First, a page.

Protect your child from bullying, prevent destructive behavior - FOX 10 News | fox10phoenix.com

Protect your child from bullying, prevent destructive behavior

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CHICAGO (FOX 32 News) -

With school back in session, there's one lesson everyone should brush up on: How to spot and prevent bullying. FOX 32 News takes an in-depth look at what children, parents and teachers need to know.

If your child is being bullied, they are not alone. Approximately 160,000 children miss school every day due to bullying. What happens in the classroom can affect a child's schoolwork and social life. The school with the best anti bullying program in the city has kids teaching valuable lessons to each other.

At Jane Addams Elementary School on the Southeast Side, 30 kids joined the Bully Police Patrol. They meet after school and when there's trouble, they address it in the classroom.

When the bully patrol finds out there's a problem, they do an intervention. It can be very emotional. The bully often comes forward, sometimes rejects the confrontation, but many times feels remorse.

A few kids on the bully patrol say they were bullies, until they understood the harm they did to other children. Some honest testimony comes out.

Karen Wojcikowski is the founder of the Bully Police Patrol. She told FOX 32 News that the program creates a warm environment where kids can do better on their schoolwork.

"Bullied: What Every Parents, Teacher and Kid Needs to Know about Ending the Cycle of Fear" author Carrie Goldman joined Good Day to answer viewers' Facebook questions about bullying.

FOX medical contributor Dr. Mona Khanna joined Good Day Chicago to explain the tell-tale signs your child is being bullied, and what you can do to help them help themselves out of the situation.

Make sure you communicate with your children in a comfortable space, so that you can be aware of what's going on in their lives and so they will be open to taking advice from you, should they get into a situation they cannot find their way out of.

Discourage sibling rivalry and teasing, because those relationships influence their relationships with their contemporaries outside your home. Make sure your children are not afraid or averse to going to authority figures for help or to report behavior that is hurting another student.

Bullying not only takes an emotional toll on a child, but a very real physical toll as well. A study looked at young people who were bullied at the age of 14 and followed them until they were 21. The results showed that they were more likely to have a higher Body Mass Index, or grow up to be heavier. In turn, those who are overweight are common target of bullying.

Some schools are also measuring students' BMI and sending the results home, in an effort to raise health awareness and help schools fashion programs according to students' needs. For example, longer recess periods might be called for or nutritionists might need to be called in for counsel.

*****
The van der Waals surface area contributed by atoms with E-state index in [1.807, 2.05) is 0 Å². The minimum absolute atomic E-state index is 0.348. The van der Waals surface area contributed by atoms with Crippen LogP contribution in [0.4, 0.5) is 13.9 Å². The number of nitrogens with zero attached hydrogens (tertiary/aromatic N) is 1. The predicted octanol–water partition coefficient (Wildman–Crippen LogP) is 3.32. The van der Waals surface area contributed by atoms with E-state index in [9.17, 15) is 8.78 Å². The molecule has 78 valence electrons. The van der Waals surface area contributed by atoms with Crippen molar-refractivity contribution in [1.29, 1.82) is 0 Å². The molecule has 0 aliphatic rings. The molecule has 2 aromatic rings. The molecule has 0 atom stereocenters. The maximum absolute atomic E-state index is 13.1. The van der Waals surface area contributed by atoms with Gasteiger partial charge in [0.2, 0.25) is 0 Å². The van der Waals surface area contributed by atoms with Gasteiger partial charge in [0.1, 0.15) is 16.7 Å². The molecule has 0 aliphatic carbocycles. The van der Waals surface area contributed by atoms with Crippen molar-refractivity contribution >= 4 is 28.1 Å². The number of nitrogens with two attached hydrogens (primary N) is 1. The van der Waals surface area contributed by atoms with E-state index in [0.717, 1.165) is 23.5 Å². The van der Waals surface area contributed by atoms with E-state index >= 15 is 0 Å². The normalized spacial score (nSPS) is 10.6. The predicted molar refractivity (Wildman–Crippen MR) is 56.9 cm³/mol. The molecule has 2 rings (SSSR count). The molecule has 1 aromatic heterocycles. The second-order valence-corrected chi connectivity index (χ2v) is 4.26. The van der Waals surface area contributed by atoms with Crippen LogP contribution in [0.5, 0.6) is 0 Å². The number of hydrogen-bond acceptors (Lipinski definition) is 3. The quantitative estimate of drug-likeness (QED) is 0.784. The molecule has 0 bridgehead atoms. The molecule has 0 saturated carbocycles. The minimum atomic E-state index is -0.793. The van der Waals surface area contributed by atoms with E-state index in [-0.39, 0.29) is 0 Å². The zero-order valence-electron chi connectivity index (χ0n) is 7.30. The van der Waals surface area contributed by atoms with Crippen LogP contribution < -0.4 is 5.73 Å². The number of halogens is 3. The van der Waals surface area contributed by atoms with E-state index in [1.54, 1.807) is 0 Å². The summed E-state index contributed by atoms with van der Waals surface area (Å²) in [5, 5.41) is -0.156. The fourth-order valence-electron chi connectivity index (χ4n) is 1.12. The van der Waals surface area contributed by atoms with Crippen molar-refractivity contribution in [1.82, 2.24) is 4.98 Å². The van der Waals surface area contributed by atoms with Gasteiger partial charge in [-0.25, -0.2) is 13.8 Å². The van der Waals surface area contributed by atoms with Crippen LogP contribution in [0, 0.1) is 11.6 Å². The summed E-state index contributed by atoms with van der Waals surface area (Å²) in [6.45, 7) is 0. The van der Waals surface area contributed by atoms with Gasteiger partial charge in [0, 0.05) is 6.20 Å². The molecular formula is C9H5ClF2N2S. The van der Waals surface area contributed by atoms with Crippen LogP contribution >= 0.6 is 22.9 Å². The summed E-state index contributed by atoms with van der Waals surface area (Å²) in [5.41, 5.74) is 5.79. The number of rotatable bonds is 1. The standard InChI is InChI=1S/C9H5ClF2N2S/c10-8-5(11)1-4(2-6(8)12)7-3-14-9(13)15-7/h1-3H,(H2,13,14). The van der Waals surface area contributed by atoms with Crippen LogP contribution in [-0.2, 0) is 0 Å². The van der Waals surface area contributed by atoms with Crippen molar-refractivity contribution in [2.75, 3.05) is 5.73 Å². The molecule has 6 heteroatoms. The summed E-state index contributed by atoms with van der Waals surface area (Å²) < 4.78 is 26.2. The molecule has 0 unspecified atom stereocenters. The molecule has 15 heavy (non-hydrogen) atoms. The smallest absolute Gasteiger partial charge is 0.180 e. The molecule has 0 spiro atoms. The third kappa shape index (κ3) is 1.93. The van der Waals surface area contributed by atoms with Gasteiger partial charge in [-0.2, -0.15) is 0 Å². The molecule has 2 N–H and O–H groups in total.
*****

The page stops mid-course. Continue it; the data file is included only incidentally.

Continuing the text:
As with any individualized information, kids' curiosity can sometimes get the better of them. They'll want to share their reports, or find out the results of another student, who might not want to share. Some parties are concerned that measuring and releasing this information to students to bring home can lead to further bullying.

Physical signs and symptoms of being bullied are:

  • Anxiety
  • Backaches
  • Depression
  • Dizziness
  • Headaches
  • Injuries that require medical care
  • Irritability
  • Sleeping difficulties
  • Stomachaches
  • Suicidal attempts
  • In the worst cases, suicide

Former teacher and Dreams for Kids director Robyn Shulman joined Good Day to discuss how a parent should approach their child's teacher if they are concerned that their child is being bullied.

Shulman said the first step is to talk to your child, and make sure your child is in fact being bullied. Don't go on the attack once you're sure – send the teacher an email with a positive approach, so that you have a documented conversation of how you would work together to make the bullying stop.

Shulman also shared tips for teachers to handle situations where bullying takes place in their classrooms. But the bottom line it, work as a team to stop and prevent the behavior.

HELPFUL LINKS:

Cook County Sheriff Youth Services Department offers a variety of prevention programs, especially related to violence and bullying, for students in grades 1-8 in all schools throughout Cook County. Call 773-674-4711 for more information.

Cook County Sheriff's Office: www.cookcountysheriff.org

Olweus Bullying Prevention Program is highly researched and effective in reducing the incidence of bullying and improving school climate. For more information go to www.olweus.org or call Joanne Bieschke at 773-674-3859.

Cook County Sheriff's Police Child Exploitation Unit: 708-865-4700

Bullying Information: www.stopbullying.gov

Thanks to Cook County Sheriff's Youth Services Dept. director Joanne Bieschke for these additional resources.

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